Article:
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Monday, April 30, 2012

Zero Article

Zero Article

Zero article refers to when a noun is NOT preceded by a, an or the (which are all three known as articles). This, however, is not a random omission. Like everything else in grammar, the zero article, or absence of one of the three articles before a noun, is governed by rules:

1) Use a zero article when the exact one or ones is not known.
     For example: People should understand how their government functions. (We do not know which people should understand. Which is not specified. If we did know, we might write, The people of France should understand how their government functions.)
     Lodeche's economy is in trouble. Monies are needed for the survival of the republic. (We do not know the exact monies, but we do know the exact republic.)

2) Use a zero article (no article at all) with proper nouns.
     For example: Sally Jane skips down Langston Street, turns the corner at Hughes Department Store, and spits into Calloway Creek. (Without proper nouns, we would use articles and the sentence would read, A girl skips down the street, turns the corner at the department store, and spits into the creek.)


Tomorrow: We breathe a sigh of relief and rest.

This post is brought to you by the April A to Z Blog Challenge. Check back all through April for daily discussions of writing conventions.

Saturday, April 28, 2012

Your v. You're

Your v. You're

They certainly sound the same, but they are worlds apart in meaning. Nonetheless, many people tend to use them interchangeably. But we can do our small part to right this problem.

Your is a possessive pronoun. It denotes ownership of something.
     For example: Go get your shoes. If you don't see them in the hall, look under your jacket. I'm really tired of you leaving your stuff in the floor.

You're is a contraction of the pronoun you and the verb are.
     For example: You're failing to take responsibility for your belongings. Someday, you're sure to appreciate how I've cleaned up behind you.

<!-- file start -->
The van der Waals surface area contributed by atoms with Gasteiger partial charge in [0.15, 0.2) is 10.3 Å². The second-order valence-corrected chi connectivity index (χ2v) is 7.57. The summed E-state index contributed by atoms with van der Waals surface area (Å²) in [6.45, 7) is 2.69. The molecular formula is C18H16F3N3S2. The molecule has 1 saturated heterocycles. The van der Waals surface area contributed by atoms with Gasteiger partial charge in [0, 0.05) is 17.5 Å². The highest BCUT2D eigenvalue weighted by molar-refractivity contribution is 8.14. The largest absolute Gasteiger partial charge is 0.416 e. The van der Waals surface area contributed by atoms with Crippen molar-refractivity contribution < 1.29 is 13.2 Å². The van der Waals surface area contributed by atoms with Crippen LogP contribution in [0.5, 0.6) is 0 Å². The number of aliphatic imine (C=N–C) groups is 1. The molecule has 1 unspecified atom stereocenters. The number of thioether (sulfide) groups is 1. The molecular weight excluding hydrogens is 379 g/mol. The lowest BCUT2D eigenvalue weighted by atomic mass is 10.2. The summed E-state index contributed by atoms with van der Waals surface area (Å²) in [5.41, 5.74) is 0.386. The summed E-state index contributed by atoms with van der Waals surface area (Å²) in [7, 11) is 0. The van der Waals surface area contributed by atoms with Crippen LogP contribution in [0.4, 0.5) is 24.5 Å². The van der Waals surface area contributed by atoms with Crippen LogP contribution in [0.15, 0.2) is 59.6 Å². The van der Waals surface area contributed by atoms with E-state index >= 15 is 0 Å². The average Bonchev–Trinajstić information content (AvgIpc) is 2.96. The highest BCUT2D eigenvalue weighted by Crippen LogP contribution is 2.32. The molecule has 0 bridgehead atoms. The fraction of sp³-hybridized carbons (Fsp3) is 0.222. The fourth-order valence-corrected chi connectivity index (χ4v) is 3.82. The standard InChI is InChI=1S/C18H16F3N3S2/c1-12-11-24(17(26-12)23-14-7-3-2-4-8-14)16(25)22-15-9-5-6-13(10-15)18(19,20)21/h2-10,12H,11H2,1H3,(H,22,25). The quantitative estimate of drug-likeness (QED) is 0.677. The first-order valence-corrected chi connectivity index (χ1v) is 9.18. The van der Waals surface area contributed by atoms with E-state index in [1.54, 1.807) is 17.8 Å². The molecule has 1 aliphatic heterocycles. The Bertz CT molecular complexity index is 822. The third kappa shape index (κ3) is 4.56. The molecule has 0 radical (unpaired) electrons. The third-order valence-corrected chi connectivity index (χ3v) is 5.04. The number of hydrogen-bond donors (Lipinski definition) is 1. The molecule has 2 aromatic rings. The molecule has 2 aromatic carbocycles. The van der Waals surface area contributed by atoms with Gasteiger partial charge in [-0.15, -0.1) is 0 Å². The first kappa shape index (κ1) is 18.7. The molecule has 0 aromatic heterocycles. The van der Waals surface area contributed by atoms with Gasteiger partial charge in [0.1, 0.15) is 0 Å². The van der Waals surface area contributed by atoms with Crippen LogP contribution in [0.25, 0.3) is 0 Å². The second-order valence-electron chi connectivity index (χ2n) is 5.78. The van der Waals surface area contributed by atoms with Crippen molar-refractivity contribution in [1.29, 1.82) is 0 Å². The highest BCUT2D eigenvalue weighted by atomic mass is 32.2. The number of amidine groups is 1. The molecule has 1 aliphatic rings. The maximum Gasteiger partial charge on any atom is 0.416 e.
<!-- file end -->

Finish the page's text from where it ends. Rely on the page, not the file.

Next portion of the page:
Tip: If you are uncertain about which word to use in a sentence, insert the words you are. If the sentence makes sense, then you're is the word you're looking for. If you are does not make sense in the sentence, then your should be used.

Now that we've settled that, I feel a calm settling on us all.

Tomorrow: Zero Article

This post is brought to you by the April A to Z Blog Challenge. Check back all through April for daily discussions of writing conventions.

Friday, April 27, 2012

Overcoming the Red X

X

Who has not been the victim of the big, red X, scritch-scratched across a school paper by a teacher or marked on a manuscript at the hand of an editor? It's shocking when we see it. I dare say, it hurts, physically and psychologically. And almost always, it is associated with a violation of standard writing conventions.

Our primary goal, other than to compose a unique piece of writing that others cannot bear to put down, is to avoid the X. The best way to do that is to proofread with writing conventions in mind. And if we have violated any of them, to either correct them or to compose a suitable defense for them.

In that vein, I offer some tried and true proofreading strategies:

1) Put the piece down and walk away. After some time has passed, read through it again with a critical eye.


2) Read the piece out loud, preferably not in public.

3) Alert! Alert! Don't get cornered by a deadline or due date. Allow enough time for proofreading once the piece is complete.


4) Become mindful of your typical mistakes (maybe even keep a list of them handy) and actively look for those in the paper.

5) Ask someone else - someone who is familiar with grammar, punctuation, capitalization and usage - to read the piece.


6) Be a stranger to your own work. Put yourself in the place of your unknown reader and look at it through his or her eyes.

 7) Read one sentence at a time, paying attention to each word, each punctuation mark, etc. Reading from the end to the beginning makes this process easier.

Proofreading, like anything, takes practice. It can be very frustrating. The story is complete. There's nothing more to say. Yet, here we are still rehashing it, again and again. When we start to feel bogged down in the process and ready to call it quits, we must remember that we are giving our reader a gift: A beautiful, well-written gift.

Tomorrow: Your v. You're

This post is brought to you by the April A to Z Blog Challenge. Check back all through April for daily discussions of writing conventions.

Thursday, April 26, 2012

Who v. Whom

Who v. Whom

Hold on to your hat. The use is both complicated and simple.

Who and whom are both pronouns, which we all know are words that take the place of nouns, which we all know are people, places, things or ideas. The decision about whether to use who or to use whom depends on the role it plays in the sentence. Who is always the subject of a sentence, which we all know is the person, place, thing or idea doing the action. Whom is always the object in a sentence, which we all know is the person, place, thing or idea receiving the action of the verb.

     For example: Who plans to give the bad news to the people? When we arrive, we give the news to whom?